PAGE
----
These stories taking place after Episode VI are amazing for how quick the Empire fell given the scope of it. Just a few years prior to this, the Empire reigned supreme. The largest military in galactic history, ruling from one side of the galaxy to the other with an iron fist. And now…they are dying. Things started to fall apart from the moment the Emperor died. And some Imperials are struggling to cope with that. Shadow Wing knows they are part of a dying breed, but they will do their duty. Like the more common Rebel protagonists, they are still people. With hopes and dreams and aspirations and fears. And villains who seem more human are always better for it.

December 22, 2019

Master and Apprentice

Published Post author

Star Wars: Master and Apprentice Book Cover Star Wars: Master and Apprentice
Star Wars
Claudia Gray
Sci-fi
Del Rey
April 18, 2019
Hardcover
352

An unexpected offer threatens the bond between Qui-Gon Jinn and Obi-Wan Kenobi as the two Jedi navigate a dangerous new planet and an uncertain future.

A Jedi must be a fearless warrior, a guardian of justice, and a scholar in the ways of the Force. But perhaps a Jedi's most essential duty is to pass on what they have learned. Master Yoda trained Dooku; Dooku trained Qui-Gon Jinn; and now Qui-Gon has a Padawan of his own. But while Qui-Gon has faced all manner of threats and danger as a Jedi, nothing has ever scared him like the thought of failing his apprentice.

Obi-Wan Kenobi has deep respect for his Master, but struggles to understand him. Why must Qui-Gon so often disregard the laws that bind the Jedi? Why is Qui-Gon drawn to ancient Jedi prophecies instead of more practical concerns? And why wasn't Obi-Wan told that Qui-Gon is considering an invitation to join the Jedi Council—knowing it would mean the end of their partnership? The simple answer scares him: Obi-Wan has failed his Master.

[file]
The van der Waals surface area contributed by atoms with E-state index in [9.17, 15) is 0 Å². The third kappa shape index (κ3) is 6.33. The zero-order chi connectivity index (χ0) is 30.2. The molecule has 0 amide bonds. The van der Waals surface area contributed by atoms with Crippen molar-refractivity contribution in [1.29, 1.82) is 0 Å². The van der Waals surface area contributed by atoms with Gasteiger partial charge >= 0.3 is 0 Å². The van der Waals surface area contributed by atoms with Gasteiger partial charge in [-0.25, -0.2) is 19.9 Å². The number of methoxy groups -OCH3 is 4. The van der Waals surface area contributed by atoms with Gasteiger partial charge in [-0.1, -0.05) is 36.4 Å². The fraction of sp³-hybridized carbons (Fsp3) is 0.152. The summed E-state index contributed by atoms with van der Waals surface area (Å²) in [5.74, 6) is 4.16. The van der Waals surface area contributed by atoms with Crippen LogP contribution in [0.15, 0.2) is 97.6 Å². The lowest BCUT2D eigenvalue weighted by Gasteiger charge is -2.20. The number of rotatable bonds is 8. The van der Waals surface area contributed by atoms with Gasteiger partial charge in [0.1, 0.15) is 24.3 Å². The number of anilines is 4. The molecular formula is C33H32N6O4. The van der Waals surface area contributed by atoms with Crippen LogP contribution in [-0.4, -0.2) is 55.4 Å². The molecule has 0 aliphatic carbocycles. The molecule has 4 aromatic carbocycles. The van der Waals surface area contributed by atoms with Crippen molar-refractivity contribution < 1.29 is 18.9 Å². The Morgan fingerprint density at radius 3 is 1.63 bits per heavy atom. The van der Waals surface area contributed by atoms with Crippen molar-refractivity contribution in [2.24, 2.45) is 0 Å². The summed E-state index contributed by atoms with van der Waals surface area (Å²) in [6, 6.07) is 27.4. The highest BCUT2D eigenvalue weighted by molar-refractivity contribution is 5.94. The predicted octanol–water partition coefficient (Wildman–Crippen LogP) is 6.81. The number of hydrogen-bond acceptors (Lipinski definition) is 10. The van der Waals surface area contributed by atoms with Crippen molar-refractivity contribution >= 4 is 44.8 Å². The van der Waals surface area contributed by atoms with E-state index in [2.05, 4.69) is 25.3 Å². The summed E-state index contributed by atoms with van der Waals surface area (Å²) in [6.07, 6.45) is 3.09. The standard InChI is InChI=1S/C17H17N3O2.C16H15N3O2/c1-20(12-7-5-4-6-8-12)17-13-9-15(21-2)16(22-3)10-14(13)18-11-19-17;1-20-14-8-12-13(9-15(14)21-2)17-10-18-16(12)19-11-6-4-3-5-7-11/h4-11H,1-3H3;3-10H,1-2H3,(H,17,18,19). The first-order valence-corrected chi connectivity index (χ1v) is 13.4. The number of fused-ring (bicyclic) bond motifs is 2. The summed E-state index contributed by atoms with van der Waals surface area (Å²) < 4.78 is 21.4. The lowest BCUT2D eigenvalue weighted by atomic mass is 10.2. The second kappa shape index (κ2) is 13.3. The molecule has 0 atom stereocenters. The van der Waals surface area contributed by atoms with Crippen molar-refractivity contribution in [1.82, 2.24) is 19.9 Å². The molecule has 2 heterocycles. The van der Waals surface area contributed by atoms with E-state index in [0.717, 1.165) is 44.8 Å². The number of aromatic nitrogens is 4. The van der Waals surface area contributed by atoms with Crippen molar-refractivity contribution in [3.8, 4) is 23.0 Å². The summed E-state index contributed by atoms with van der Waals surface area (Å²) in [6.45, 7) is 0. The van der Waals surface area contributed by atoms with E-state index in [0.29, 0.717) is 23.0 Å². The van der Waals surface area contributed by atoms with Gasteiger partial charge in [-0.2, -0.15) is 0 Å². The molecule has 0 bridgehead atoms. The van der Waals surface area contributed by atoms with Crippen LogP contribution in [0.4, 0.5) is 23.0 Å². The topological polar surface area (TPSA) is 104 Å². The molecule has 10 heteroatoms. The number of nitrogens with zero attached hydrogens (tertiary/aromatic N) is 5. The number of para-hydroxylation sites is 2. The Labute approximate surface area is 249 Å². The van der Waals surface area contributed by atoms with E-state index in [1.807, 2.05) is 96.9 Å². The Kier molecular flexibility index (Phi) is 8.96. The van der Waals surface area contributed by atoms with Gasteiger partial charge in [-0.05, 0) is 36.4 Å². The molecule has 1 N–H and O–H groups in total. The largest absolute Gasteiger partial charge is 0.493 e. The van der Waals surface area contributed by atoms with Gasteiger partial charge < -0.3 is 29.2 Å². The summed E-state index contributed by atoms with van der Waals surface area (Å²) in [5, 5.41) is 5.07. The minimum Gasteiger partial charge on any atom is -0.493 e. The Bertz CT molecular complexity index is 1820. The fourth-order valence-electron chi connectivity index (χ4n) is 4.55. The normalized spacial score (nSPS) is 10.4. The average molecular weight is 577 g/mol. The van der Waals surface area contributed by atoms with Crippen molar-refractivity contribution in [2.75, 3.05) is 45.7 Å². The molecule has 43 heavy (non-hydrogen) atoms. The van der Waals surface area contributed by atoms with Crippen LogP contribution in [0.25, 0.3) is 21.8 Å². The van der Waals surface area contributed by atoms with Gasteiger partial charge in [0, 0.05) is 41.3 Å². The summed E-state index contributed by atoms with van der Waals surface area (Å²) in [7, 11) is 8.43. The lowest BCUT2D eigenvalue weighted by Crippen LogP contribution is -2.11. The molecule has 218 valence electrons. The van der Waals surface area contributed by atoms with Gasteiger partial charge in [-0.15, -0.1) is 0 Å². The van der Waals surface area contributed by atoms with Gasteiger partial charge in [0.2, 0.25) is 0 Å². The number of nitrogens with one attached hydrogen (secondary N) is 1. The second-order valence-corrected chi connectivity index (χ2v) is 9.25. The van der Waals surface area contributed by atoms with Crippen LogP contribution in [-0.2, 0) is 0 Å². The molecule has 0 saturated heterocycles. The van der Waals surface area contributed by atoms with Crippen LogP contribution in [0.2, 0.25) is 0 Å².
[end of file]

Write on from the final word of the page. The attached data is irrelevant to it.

When Jedi Rael Averross, another former student of Dooku, requests their assistance with a political dispute, Jinn and Kenobi travel to the royal court of Pijal for what may be their final mission together. What should be a simple assignment quickly becomes clouded by deceit, and by visions of violent disaster that take hold in Qui-Gon's mind. As Qui-Gon's faith in prophecy grows, Obi-Wan's faith in him is tested—just as a threat surfaces that will demand that Master and apprentice come together as never before, or be divided forever.

 

Master and Apprentice once against displays Claudia Gray’s skill as an author and understanding of Star Wars. Like her previous three books for Star Wars, the key element here is character development. Star Wars is such a large franchise that plot rarely matters for little side adventures like this. While there is some sense of danger, everyone reading this knows Obi-Wan and Qui-Gon will be ok at the end. Master and Apprentice is about just that, the master and the apprentice. How Obi-Wan and Qui-Gon got to where they are at the beginning of The Phantom Menace. And more about their characters as a whole.

Obi-Wan is a character who needs little introduction. Throughout the Star Wars franchise, we see the better part of this man’s entire life. The key thing here is that Master and Apprentice is one of the earliest point of his life audiences have seen in the new Disney canon. His initial relationship with Qui-Gon was not great. There is an air of respect between master and student, but they are not really friends. They have more of a parent and child relationship as they each struggle to understand the other person.

While Qui-Gon is tackling this same problem, he also has other issues going on. Qui-Gon’s views as a Jedi are viewed as somewhat flawed by his colleagues. He has been told, politely, more than once that he needs to curb his ideas. This is exemplified by the fact he was trained by Count Dooku, one of the few Jedi to ever leave the Order (and, you know, other things). Not to mention the other Jedi dangling a carrot in front of him (a seat on the Council) if he agrees to step in line. There is a huge inner conflict between what he is being told is right and what he personally believes is right.

But the reason this all works is because Claudia Gray takes the time to know the characters. One of the biggest complaints about the pre-Disney EU was that the characters were all over the place. When you have dozens of different writers behind the helm of the same characters over the course of decades, there are going to be consistency issues. But Claudia Gray portrays characters the way real people are: flawed. These Jedi are not there to just swing lightsabers and look cool. They are real people with hopes, dreams, and responsibilities who sometimes make mistakes. And in the end, they ultimately learn from the teacher that is failure.